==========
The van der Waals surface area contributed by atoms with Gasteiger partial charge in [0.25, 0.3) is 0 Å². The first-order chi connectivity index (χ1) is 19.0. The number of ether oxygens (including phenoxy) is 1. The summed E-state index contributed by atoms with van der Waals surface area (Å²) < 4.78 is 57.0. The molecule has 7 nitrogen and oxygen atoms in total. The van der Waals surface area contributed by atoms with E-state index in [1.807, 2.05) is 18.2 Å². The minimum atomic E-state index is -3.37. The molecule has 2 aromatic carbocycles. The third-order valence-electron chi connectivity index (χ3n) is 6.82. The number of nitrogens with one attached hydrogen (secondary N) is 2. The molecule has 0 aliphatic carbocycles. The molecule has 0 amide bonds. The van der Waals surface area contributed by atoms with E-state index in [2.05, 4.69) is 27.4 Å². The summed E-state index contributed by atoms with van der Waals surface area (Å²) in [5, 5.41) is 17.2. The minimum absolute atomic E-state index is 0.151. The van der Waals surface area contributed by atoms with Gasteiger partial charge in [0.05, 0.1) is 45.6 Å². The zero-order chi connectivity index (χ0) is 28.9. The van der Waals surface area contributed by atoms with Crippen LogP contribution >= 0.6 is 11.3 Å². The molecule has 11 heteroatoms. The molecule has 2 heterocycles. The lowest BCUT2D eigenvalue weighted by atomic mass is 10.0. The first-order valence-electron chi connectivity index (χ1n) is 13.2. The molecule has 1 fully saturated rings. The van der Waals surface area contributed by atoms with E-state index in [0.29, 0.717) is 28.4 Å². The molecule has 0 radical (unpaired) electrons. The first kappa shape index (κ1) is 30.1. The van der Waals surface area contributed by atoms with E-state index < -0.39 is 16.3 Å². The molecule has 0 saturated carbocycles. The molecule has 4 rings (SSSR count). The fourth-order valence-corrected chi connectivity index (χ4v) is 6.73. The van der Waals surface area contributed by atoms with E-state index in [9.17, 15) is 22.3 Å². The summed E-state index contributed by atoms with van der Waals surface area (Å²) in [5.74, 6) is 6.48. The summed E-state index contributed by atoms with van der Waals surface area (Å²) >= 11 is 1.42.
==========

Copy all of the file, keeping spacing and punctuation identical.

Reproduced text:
The van der Waals surface area contributed by atoms with Gasteiger partial charge in [0.25, 0.3) is 0 Å². The first-order chi connectivity index (χ1) is 19.0. The number of ether oxygens (including phenoxy) is 1. The summed E-state index contributed by atoms with van der Waals surface area (Å²) < 4.78 is 57.0. The molecule has 7 nitrogen and oxygen atoms in total. The van der Waals surface area contributed by atoms with E-state index in [1.807, 2.05) is 18.2 Å². The minimum atomic E-state index is -3.37. The molecule has 2 aromatic carbocycles. The third-order valence-electron chi connectivity index (χ3n) is 6.82. The number of nitrogens with one attached hydrogen (secondary N) is 2. The molecule has 0 aliphatic carbocycles. The molecule has 0 amide bonds. The van der Waals surface area contributed by atoms with E-state index in [2.05, 4.69) is 27.4 Å². The summed E-state index contributed by atoms with van der Waals surface area (Å²) in [5, 5.41) is 17.2. The minimum absolute atomic E-state index is 0.151. The van der Waals surface area contributed by atoms with Gasteiger partial charge in [0.05, 0.1) is 45.6 Å². The zero-order chi connectivity index (χ0) is 28.9. The van der Waals surface area contributed by atoms with Crippen LogP contribution >= 0.6 is 11.3 Å². The molecule has 11 heteroatoms. The molecule has 2 heterocycles. The lowest BCUT2D eigenvalue weighted by atomic mass is 10.0. The first-order valence-electron chi connectivity index (χ1n) is 13.2. The molecule has 1 fully saturated rings. The van der Waals surface area contributed by atoms with E-state index in [0.29, 0.717) is 28.4 Å². The molecule has 0 radical (unpaired) electrons. The first kappa shape index (κ1) is 30.1. The van der Waals surface area contributed by atoms with E-state index < -0.39 is 16.3 Å². The molecule has 0 saturated carbocycles. The molecule has 4 rings (SSSR count). The fourth-order valence-corrected chi connectivity index (χ4v) is 6.73. The van der Waals surface area contributed by atoms with E-state index in [9.17, 15) is 22.3 Å². The summed E-state index contributed by atoms with van der Waals surface area (Å²) in [5.74, 6) is 6.48. The summed E-state index contributed by atoms with van der Waals surface area (Å²) >= 11 is 1.42.